“I think so,” said the Prime Minister with a smile; and began to fold up the large maps.
As he was folding up the last and largest, he suddenly stopped and said:
A letter was lying in the middle of the table; a letter in a sealed envelope, and one which he evidently did not recognize as any part of his paper paraphernalia.
“Where did this letter come from?” he asked rather sharply. “Did you put it here, Eustace?”
“No,” said Mr. Pym staring. “I never saw it before. It didn’t come with your letters this morning.”
“It didn’t come by post at all,” said Lord Eden; “and none of the servants brought it in. How the devil did it get out here in the garden?”
He ripped it open with his finger and remained for some time staring in mystification at its contents.
Welkin Castle, Sept. 4th, 19—.
“Dear Lord Eden,—As I understand you are making public provision for the future disposal of our historic national castles, such as Warbridge Castle, I should much appreciate any information about your intentions touching Welkin Castle, my own estate, as it would enable me to make my own arrangements.—Yours very truly,
“Welkyn of Welkin.”
“Who is Welkyn?” asked the puzzled politician; “he writes as if he knew me; but I can’t recall him at the moment. And where is Welkin Castle? We must look at the maps again.”
But though they looked at the maps for hours, and searched Burke, Debrett, “Who’s Who,” the atlas and every other work of reference, they could come upon no trace of that firm but polite country gentleman.
Lord Eden was a little worried, because he knew that curiously important people could exist in a corner in this country, and suddenly emerge from their corner to make trouble. He knew it was very important that his own governing class should stand in with him in this great public change (and private understanding), and that no rich eccentric should be left out and offended. But although he was worried to that extent, it is probable that his worry would soon have faded from his mind if it had not been for something that happened some days later.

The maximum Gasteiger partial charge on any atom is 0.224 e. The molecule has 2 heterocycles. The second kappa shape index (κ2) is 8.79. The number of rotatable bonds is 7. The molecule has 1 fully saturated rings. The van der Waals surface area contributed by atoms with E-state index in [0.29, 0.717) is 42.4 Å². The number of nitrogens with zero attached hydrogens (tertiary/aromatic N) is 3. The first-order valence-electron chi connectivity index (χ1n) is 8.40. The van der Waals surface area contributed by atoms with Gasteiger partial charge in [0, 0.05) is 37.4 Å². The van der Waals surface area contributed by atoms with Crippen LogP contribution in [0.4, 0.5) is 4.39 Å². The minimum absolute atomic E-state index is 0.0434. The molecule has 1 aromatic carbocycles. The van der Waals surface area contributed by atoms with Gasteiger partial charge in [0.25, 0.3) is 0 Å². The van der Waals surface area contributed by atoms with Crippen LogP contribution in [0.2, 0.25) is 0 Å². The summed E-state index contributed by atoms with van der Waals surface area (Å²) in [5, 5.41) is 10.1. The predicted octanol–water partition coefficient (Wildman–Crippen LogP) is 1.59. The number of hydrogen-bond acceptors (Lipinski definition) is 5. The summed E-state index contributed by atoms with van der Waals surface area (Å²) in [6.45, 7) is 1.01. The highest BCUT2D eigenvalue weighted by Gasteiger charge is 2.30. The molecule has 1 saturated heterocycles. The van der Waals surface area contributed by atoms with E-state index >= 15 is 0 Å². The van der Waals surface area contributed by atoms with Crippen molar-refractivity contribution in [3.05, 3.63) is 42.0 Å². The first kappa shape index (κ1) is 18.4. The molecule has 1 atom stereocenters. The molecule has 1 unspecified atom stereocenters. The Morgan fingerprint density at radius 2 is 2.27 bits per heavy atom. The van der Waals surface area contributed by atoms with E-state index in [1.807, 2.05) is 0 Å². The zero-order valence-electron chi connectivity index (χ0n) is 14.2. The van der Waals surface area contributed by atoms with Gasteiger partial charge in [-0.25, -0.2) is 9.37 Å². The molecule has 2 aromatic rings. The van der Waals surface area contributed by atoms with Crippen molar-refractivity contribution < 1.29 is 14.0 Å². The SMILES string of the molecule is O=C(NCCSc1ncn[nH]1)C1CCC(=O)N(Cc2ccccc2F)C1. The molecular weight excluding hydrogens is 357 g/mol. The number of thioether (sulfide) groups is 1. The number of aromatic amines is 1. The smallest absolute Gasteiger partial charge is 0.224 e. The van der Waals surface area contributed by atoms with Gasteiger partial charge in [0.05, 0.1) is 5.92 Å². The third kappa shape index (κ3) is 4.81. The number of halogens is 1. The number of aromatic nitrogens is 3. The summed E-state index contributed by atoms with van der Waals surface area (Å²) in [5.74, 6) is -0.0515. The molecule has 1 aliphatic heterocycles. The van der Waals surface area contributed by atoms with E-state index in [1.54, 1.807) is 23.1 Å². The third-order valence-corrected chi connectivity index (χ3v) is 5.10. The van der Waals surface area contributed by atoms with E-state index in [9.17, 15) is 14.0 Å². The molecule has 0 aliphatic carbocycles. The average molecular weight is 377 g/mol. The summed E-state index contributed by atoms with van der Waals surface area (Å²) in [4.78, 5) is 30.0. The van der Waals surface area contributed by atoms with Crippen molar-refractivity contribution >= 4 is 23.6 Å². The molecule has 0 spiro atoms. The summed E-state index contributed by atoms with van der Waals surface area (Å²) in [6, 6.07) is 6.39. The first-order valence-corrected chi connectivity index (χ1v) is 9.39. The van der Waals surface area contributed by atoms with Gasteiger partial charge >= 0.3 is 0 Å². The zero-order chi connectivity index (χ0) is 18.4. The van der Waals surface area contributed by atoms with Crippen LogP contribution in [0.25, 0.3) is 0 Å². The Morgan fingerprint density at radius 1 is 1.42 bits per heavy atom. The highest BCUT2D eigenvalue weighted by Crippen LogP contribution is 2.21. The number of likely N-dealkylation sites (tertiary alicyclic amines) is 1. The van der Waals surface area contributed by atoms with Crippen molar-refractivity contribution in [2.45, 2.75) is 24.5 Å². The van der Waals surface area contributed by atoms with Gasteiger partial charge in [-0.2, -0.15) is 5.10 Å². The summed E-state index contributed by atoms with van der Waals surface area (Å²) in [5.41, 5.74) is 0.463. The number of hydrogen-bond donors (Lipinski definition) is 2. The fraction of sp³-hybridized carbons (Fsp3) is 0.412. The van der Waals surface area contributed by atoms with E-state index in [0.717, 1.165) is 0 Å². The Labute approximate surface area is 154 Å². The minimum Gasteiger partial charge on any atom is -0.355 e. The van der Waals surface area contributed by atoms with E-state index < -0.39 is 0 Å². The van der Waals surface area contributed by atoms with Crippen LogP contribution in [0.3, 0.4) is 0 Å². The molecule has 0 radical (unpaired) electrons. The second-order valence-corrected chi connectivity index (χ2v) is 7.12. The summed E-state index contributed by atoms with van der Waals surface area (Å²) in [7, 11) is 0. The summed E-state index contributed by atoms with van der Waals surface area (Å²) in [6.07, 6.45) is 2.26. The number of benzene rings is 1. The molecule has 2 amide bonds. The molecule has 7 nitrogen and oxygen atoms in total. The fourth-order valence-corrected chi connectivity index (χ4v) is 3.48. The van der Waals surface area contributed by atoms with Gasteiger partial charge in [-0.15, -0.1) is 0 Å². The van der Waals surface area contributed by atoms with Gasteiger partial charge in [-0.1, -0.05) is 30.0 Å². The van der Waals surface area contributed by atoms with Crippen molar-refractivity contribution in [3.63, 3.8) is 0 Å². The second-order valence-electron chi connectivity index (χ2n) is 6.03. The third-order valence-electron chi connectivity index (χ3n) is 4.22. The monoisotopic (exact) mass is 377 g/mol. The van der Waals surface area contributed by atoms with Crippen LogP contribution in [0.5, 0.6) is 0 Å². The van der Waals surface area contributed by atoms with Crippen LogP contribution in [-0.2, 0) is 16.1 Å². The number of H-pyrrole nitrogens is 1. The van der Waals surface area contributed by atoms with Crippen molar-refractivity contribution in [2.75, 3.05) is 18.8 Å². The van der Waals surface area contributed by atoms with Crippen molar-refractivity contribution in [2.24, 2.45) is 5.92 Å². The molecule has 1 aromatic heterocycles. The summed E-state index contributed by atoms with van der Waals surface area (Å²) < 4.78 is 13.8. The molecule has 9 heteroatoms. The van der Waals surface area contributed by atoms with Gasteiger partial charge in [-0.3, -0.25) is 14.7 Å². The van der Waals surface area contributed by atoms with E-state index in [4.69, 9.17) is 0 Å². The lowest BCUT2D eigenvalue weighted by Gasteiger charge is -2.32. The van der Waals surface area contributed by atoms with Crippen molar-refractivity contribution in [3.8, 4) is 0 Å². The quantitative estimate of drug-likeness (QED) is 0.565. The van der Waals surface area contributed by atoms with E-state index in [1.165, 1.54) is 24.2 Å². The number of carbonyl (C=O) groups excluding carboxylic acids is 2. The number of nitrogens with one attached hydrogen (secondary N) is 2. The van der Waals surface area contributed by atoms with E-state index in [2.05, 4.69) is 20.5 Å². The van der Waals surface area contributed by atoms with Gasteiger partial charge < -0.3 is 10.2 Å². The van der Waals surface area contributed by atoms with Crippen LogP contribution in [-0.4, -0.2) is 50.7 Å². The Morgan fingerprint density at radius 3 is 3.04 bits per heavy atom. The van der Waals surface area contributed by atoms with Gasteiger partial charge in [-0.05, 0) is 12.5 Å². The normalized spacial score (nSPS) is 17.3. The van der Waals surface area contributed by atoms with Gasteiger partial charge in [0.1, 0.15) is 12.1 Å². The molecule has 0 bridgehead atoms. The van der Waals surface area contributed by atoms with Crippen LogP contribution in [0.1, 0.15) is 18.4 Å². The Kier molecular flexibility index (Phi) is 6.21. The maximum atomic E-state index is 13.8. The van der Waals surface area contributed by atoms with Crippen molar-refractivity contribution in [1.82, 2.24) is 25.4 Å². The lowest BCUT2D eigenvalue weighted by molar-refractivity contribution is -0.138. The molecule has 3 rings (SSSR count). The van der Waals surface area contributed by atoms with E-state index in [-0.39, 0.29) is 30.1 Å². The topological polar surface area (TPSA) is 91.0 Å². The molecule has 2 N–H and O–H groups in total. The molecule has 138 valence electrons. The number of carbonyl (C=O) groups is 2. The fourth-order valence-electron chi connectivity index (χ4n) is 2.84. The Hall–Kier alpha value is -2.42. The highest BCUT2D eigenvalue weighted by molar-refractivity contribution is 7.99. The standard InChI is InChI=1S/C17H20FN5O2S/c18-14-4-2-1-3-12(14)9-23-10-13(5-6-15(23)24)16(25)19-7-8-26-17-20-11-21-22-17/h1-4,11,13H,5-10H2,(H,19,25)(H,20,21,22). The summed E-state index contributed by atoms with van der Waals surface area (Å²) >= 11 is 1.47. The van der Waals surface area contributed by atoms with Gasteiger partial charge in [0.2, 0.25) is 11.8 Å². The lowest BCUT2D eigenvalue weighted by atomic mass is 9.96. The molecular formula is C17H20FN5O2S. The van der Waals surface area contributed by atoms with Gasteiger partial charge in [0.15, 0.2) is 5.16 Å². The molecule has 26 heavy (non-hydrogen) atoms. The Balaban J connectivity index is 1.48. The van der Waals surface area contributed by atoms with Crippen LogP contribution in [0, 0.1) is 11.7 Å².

Going out into the same garden to the same table, with the more agreeable purpose of taking tea there, he was amazed to find another letter, though this was lying not on the table but on the turf just beside it. It was unstamped like the other and addressed in the same handwriting; but its tone was more stern.
Welkin Castle, Oct. 6th, 19—.
“My Lord,—As you seem to have decided to continue your sweeping scheme of confiscation, as in the case of Warbridge Castle, without the slightest reference to the historic and even heroic claims and traditions of Welkin Castle, I can only inform you that I shall defend the fortress of my fathers to the death. Moreover, I have decided to make a protest of a more public kind; and when you next hear from me it will be in the form of a general appeal to the justice of the English people.—Yours truly,
“Welkyn of Welkin.”
The historic and even heroic traditions of Welkin Castle kept a dozen of the Prime Minister’s private secretaries busy for a week, looking up encyclopædias and chronicles and books of history. But the Prime Minister himself was more worried about another problem. How did these mysterious letters get into the house, or rather into the garden? None of them came by post and none of the servants knew anything whatever about them. Moreover, the Prime Minister, in an unobtrusive way, was very carefully guarded. Prime Ministers always are, but he had been especially protected ever since the Vegetarians a few years before had gone about killing everybody who believed in killing animals. There were always plain-clothes policemen at every entrance of his house and garden. And from their testimony it would appear certain that the letter could not have got into the garden; but for the trifling fact that it was lying there on the garden-table. Lord Eden cogitated in a grim fashion for some time; then he said as he rose from his chair: